According to the “Texas City “Y” Response” news release, “Wildlife officials report an increase in the number of oiled and recovered birds from the Matagorda / Padre Island area. As of late Monday night 43 deceased animals were in possession of wildlife experts including a mix of loons, herons, terns, shorebirds and others. There are no reports of harmful impacts on Whooping Cranes in the area. Two deceased fresh water turtles were brought to the center over the weekend. Medical analysis will make an ultimate determination regarding the causes of death. Persons who observe any impacted wildlife should not attempt to capture or handle them but are urged to call 888-384-2000.” The Unified Command has made minimizing impacts to wildlife and the refuge landscape a top priority. They are using hand crews and UTVs in an effort to minimize disturbance to shorebirds and other wildlife

The March 22nd Galveston Bay toxic spill continues to threaten bird life and sensitive habitats along a growing stretch of the Texas Gulf Coast. Tar balls nearly the size of softballs have washed ashore on Mustang Island, roughly 200 miles south of the site of the spill. Critical dangers remain for birds and sensitive Gulf habitats.

whooping crane

Last week, Capt. Randal Ogrydziak, deputy sector commander for the U.S. Coast Guard Sector Corpus Christi advised that on Wednesday, a 15-mile patch of oil was seen offshore near the Matagorda pass. Heavy sea began breaking up the patch during the night. Six- to 8-foot waves churned the oil, breaking it up into globs ranging from the size of a basketball court to a fist.

“So that’s all rolling in the surf zone and coming up on the beach and stranding, which is good. Let’s keep it in one place,” Ogrydziak said. While the heavy oil is predicted to stay put – where responders will begin a cleanup – the oil sheen may move farther south, he said. Endangered whooping cranes on Matagorda Island are on the bay side, opposite from where the oil is washing up, Ogrydziak said. “They’re not being impacted by the oil at all,” he said.

Kemp’s ridley sea turtles, also an endangered species, are expected to reach the island next month. “By May, I’m very hopeful we’ll be able to get the oil off the beach, and the turtles can come in and do what the turtles have to do,” Ogrydziak said.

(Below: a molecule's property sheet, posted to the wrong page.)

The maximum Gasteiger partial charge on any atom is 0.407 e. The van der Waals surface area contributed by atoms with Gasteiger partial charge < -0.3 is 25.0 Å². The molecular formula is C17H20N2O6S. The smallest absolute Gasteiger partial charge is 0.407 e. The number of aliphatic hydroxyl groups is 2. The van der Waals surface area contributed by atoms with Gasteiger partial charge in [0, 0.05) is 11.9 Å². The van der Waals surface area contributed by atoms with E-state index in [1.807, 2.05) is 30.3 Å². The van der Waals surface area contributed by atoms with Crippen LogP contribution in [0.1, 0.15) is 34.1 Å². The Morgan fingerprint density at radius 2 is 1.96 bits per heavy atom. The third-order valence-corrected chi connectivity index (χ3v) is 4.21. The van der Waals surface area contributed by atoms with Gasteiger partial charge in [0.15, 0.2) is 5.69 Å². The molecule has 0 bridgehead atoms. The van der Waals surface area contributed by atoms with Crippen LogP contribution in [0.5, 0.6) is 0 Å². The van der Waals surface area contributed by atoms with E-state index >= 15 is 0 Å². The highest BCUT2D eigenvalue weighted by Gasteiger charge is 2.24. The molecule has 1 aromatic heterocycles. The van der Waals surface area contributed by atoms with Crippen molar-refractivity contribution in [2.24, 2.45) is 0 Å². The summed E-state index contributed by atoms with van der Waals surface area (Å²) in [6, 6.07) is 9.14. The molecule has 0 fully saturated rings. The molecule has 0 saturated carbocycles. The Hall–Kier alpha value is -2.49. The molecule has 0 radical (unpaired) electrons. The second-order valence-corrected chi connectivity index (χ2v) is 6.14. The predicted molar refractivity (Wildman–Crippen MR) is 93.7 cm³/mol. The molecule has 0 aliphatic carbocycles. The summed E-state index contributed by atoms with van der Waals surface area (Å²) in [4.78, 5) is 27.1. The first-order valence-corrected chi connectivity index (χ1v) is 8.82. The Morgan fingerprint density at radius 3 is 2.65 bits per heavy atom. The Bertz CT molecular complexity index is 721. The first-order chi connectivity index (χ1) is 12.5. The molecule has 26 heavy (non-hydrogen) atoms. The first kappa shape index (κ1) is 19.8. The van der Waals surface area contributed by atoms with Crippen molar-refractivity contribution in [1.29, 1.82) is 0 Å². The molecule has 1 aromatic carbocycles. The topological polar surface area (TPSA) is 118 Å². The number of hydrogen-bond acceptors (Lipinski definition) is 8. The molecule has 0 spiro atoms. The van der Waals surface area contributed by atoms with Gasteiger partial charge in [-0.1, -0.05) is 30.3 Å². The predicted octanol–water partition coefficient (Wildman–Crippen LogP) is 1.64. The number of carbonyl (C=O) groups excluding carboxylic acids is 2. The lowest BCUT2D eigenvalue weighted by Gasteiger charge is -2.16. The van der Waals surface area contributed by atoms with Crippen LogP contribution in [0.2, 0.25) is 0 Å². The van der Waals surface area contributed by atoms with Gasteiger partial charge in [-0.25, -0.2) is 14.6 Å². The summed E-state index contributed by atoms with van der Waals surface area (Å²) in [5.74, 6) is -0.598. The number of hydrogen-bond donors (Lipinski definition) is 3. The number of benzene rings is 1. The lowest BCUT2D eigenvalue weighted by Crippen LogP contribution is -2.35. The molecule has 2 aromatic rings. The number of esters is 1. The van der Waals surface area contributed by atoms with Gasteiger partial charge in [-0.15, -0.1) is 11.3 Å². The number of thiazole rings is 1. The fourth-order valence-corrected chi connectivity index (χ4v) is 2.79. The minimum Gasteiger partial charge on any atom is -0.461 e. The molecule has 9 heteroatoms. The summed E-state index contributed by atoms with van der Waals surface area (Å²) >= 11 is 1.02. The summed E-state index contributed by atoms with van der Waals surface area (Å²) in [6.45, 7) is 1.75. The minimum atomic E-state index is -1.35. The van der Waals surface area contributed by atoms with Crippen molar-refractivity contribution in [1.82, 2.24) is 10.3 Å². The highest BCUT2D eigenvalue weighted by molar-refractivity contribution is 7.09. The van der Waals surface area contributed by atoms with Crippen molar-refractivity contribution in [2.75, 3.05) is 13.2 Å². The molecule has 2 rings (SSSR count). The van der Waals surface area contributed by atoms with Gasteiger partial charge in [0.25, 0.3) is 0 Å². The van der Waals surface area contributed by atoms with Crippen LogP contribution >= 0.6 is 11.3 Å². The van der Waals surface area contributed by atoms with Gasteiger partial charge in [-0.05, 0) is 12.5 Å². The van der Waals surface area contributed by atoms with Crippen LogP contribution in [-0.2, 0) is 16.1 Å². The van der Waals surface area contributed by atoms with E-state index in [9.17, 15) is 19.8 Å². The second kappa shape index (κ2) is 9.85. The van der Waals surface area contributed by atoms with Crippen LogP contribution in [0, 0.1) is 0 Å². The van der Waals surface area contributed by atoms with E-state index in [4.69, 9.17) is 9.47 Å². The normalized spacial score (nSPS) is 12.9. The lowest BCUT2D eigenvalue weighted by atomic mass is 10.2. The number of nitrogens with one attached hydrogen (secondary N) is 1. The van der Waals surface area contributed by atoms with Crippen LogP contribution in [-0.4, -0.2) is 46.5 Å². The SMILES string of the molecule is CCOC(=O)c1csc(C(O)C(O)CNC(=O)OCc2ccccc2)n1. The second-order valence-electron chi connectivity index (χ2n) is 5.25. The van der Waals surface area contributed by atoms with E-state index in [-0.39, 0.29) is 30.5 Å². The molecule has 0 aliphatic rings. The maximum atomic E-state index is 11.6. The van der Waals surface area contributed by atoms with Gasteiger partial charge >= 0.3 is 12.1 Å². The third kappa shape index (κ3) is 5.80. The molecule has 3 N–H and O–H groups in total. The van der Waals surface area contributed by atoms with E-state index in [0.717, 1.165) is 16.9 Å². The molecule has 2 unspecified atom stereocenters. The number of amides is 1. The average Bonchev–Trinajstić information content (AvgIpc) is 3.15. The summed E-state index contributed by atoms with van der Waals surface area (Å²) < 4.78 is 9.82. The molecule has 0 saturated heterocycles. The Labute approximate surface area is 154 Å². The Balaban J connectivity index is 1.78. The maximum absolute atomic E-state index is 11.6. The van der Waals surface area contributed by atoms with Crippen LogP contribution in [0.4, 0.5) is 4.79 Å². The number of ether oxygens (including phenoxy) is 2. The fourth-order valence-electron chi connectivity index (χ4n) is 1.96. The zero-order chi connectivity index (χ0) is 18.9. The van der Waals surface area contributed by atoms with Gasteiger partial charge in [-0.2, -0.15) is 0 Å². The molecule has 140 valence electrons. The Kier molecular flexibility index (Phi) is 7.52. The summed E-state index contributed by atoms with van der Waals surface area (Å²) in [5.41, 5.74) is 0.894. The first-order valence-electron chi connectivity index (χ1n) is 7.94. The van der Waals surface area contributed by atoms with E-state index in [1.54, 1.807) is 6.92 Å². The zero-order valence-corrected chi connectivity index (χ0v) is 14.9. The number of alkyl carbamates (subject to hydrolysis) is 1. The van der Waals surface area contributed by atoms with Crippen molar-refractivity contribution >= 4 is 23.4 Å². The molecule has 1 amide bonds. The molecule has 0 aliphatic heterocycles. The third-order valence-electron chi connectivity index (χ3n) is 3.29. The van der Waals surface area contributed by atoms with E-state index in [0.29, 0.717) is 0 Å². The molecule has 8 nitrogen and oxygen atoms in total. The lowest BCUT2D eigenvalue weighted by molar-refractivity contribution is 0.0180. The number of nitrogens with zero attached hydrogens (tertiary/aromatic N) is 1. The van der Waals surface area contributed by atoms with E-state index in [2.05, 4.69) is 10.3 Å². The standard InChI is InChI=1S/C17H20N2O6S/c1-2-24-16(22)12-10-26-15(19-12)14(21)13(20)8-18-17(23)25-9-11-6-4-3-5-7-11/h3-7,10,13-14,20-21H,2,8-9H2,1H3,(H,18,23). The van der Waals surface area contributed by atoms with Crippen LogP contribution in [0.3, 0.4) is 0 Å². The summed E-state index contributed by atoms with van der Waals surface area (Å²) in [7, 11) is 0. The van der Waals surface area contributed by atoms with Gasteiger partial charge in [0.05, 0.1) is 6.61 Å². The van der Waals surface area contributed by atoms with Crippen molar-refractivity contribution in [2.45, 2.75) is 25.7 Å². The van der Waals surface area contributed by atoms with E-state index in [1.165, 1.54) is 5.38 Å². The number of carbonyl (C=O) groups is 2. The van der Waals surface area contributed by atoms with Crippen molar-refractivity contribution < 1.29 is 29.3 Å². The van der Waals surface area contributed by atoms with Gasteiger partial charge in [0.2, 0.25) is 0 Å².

A Texas City “Y” Response news release reported on April 2, 2014 that “Oil spill response plans for today center around continuing efforts to collect oiled sand and debris from impacted shoreline along South Matagorda and Mustang islands and parts of the Padre Island National Seashore. While high tides may limit areas accessible for safe activity by work crews, “Aggressive work will continue wherever and whenever possible,” according to Matagorda Command Post Incident Commander Randal S. Ogryzdiak.

“Plans for today call for approximately 389 response contractors to continue their good work along the shores in conjunction with federal and state wildlife agency personnel who are on alert for sightings of distressed birds and marine life, “said Incident Commander Randal S. Ogryzdiak. “ I’m pleased with the progress we’ve made to date and am confident we’re moving steadily in the right direction.”

Yesterday, response crews removed approximately 32,900 pounds of oiled sand and debris from shoreline on south Matagorda and Mustang islands and at the Padre Island National Seashore. Since shoreline recovery efforts began, approximately 71,350 pounds of oiled sand and debris has been removed.

Oil on North Padre Island seems confined largely to tar balls in certain areas. Vehicular traffic in the Padre Island National Seashore remains closed to traffic at this time although pedestrians still have access to the area.

Incident Command Rapid Assessment Teams continue their reconnaissance of shoreline and ocean from the Colorado River to the Rio Grande River in Brownsville, TX, which covers approximately 225 miles of south Texas shoreline and comprises two-thirds of the Texas coastline.

Members of the Unified Command are scheduled to participate in an informational session to take place on Thursday, April 3, at the Port O’Connor Elementary School, 508 Monroe Avenue. The session will begin at 6:30 p.m. and allow attendees’ access to officials from a variety of federal, state and local agencies, including the United States Coast Guard, Texas General Land Office, Texas Parks and Wildlife, NOAA, Texas Department of Health Services, and U.S. Fish and Wildlife.

FOTWW seriously urges the Unified Command to consider leaving the oil in place on the Matagorda Island beach for two weeks to allow time for the whooping cranes to move north on their normal migration. Currently most of the tar balls have been covered by sands washed by on the beach by Gulf of Mexico waves. Based on reports from flyway observers, less than 25% of the whooping cranes have departed from Aransas Refuge. FOTWW believes that the disturbance to the whoopers caused by the oil clean-up operation may be more of a problem than delaying clean-up activities for 2 weeks.